Tony: Fantastic! But we could…

Nicholas: Yeah. My niece but I’m a bit bias but, I think if I’m gonna get my niece to buy into it and listen to me.

Tony: Of course.

Nicholas: Then you know, I think I might be on good track here with the rest of this.

Tony: It sounds like it. We’ve got…me flumbub its 35 minutes have gone already, 36 minutes so, before we finish Nicholas what are your thoughts on the whole sort of area to customer experience?

Nicholas: My thoughts on this, Number 1, it’s a new game. It’s a digital game. It’s a multi…it’s an Omni channel game. It’s no longer just about coming to the shop and that’s where it happens. The relationship now happens via internet, via social media, via online, artificial intelligence chat box. I think I saw a survey that said the British industry 70% of companies are falling behind when it comes to getting on board with new technology. It’s here, it’s gonna happen younger people are expecting digital customer journeys. You need to be on it now. You need to be getting people to understand what digital transformation is. You need to be working on it now. It’s gonna happen and you don’t want to be behind on that.

But of course that presents your team leaders with a challenge. You know no longer is it something that they can observe, something that they can supervise. They can’t stand over people the way that they might have done in the past. So, they need to learn how to manage change within their teams. They need to learn how to take people through all the steps of change.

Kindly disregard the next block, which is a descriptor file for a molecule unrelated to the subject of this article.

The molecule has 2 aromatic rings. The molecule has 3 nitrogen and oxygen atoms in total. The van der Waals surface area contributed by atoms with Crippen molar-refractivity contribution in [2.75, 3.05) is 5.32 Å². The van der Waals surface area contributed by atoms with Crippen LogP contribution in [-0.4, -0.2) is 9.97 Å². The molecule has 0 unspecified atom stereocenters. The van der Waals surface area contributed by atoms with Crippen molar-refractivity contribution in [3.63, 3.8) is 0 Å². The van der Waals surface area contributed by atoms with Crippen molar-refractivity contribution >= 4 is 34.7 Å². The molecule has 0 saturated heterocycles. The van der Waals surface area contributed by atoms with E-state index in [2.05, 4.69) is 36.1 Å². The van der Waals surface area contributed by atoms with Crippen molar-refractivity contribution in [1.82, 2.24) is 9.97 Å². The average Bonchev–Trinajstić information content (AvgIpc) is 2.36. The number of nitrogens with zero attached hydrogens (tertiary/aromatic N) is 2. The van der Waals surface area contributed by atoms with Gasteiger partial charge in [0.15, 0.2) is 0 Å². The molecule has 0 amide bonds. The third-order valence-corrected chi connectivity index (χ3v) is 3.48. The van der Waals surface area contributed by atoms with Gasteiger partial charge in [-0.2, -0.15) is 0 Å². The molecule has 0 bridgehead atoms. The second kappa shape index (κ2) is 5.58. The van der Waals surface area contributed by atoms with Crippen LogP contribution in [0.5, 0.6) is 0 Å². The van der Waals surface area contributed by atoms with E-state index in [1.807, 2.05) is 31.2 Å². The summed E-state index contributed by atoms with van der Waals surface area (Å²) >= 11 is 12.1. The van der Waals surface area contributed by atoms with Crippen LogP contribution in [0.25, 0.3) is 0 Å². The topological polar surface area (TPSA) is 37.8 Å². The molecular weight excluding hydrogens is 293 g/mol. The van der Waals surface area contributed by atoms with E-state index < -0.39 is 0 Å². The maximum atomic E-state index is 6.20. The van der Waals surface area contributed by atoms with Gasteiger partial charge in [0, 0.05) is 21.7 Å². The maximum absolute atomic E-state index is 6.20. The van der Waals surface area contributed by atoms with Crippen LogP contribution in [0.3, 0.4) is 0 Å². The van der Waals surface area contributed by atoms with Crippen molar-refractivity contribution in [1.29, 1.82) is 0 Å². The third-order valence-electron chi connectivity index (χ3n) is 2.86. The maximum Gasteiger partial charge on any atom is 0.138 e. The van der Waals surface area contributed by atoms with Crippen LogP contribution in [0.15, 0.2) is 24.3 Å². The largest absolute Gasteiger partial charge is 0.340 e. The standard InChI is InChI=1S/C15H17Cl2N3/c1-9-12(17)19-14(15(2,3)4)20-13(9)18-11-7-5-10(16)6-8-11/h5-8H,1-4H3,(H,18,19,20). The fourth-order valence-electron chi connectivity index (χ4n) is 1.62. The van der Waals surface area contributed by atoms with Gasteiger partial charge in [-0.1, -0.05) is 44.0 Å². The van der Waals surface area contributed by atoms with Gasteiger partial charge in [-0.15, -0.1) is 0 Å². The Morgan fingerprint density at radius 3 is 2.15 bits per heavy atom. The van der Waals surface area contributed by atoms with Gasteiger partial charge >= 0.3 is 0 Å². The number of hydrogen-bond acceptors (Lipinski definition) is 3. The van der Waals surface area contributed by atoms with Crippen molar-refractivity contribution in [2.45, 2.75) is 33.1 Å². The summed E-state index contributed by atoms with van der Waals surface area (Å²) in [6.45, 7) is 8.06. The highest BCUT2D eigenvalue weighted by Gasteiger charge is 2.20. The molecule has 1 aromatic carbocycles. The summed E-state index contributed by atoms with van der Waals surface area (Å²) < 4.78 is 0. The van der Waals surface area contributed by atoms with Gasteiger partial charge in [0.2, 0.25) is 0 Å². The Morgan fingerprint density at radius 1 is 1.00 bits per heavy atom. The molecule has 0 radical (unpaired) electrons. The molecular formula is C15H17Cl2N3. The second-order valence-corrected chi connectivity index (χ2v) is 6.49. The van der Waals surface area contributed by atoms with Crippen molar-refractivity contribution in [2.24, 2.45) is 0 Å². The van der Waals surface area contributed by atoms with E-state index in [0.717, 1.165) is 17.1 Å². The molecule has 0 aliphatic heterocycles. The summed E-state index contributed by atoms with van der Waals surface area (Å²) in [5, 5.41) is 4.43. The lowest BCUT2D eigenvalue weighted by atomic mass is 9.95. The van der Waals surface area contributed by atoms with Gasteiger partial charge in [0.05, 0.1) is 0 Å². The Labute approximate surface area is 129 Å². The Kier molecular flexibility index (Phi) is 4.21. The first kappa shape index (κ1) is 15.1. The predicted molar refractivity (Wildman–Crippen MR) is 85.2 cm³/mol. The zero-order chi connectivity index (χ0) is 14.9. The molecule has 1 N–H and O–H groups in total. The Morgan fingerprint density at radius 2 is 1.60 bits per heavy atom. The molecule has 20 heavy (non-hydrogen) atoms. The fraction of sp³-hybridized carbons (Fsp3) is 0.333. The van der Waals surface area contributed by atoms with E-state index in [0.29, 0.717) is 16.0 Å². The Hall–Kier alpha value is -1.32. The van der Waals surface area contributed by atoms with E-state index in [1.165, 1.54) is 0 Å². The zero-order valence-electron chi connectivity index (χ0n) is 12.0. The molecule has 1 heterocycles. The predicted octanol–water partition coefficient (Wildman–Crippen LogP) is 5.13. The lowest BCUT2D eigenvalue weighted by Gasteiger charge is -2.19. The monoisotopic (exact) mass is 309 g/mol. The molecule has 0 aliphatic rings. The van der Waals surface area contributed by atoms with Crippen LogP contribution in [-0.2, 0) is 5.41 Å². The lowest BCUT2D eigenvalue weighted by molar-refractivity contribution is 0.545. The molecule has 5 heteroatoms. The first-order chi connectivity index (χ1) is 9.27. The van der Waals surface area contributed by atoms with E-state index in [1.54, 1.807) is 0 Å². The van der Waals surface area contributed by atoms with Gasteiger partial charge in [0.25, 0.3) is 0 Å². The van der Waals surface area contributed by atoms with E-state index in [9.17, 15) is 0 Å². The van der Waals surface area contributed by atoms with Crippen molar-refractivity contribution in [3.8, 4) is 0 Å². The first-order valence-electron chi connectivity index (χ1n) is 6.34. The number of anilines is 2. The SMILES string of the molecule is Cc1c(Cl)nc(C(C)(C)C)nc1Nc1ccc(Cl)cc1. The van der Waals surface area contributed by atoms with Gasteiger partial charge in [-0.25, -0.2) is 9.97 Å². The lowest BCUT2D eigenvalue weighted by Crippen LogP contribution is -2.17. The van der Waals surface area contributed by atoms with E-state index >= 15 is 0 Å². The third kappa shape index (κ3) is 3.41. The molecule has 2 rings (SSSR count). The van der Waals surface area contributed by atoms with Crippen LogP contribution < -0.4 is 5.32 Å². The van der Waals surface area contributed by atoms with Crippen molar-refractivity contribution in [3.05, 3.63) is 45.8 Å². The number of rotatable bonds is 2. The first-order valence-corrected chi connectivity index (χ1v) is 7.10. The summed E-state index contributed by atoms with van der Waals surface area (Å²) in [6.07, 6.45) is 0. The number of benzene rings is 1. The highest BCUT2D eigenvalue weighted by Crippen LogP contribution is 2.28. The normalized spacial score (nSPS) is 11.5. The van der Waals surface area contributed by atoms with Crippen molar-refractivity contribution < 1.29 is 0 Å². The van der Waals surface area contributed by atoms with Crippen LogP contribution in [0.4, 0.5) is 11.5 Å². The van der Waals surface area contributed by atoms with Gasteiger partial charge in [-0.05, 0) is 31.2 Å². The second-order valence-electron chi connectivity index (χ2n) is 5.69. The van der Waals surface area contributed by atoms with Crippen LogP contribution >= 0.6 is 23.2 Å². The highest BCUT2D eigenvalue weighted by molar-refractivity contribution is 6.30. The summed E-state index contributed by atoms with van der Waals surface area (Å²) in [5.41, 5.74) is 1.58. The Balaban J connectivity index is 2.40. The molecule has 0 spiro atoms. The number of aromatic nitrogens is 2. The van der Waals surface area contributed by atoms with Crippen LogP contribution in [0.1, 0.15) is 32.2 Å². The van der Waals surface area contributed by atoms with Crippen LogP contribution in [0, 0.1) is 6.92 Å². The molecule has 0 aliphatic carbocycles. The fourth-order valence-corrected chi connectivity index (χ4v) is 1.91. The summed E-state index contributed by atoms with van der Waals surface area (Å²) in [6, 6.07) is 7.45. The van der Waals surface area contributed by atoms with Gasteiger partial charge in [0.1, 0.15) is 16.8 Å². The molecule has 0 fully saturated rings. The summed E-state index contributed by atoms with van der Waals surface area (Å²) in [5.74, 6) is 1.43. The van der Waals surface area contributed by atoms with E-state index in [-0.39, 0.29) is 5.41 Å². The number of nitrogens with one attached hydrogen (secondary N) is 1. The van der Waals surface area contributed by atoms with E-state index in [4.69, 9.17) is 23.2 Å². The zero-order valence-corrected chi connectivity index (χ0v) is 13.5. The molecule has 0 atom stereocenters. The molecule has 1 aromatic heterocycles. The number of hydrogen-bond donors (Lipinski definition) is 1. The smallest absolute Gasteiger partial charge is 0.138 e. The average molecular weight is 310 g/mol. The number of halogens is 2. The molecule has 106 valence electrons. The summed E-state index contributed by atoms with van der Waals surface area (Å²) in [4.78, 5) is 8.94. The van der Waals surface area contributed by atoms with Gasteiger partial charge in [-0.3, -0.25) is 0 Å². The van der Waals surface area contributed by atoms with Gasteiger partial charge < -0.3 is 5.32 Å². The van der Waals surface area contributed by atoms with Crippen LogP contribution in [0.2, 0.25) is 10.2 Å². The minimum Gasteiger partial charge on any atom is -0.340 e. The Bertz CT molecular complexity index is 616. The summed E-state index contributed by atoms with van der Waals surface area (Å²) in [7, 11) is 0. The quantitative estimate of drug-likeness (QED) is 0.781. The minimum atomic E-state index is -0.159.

Also that we’ve got this engagement issue. If only 30% of people engage, you might have 60% whatever. But team leaders need to know how to get people on board. They need to know how to get the best out of people as well as helping guide them through change.

So it’s gonna go through change. We’re gonna have Brexit. There’s gonna be a tremendous shift in the way in which the social economic, political and technological environment is affecting us. Some people call it a vuca world, which is volatile, uncertain, complex, and ambiguous. It means that we’re not gonna be able to see clearly where things are going. I don’t think we will see clearly where things are going. So we need to create meaning for people in the here and now, in the short term.

We need to be able as team leaders to get people on board and get people functioning. Because I think what will happen is people will disengage. They’ll start worrying so much about things they can’t control that they’ll get distracted, and that they won’t get on board and see the opportunities that are there. Whether it’s Brexit or not Brexit I think there’s gonna be a tremendous opportunity for small and medium size businesses that are gonna come up. You need to have a team of leaders who are on board with this. Who are exploiting this, who knows how to get people involved, and know how to lead people.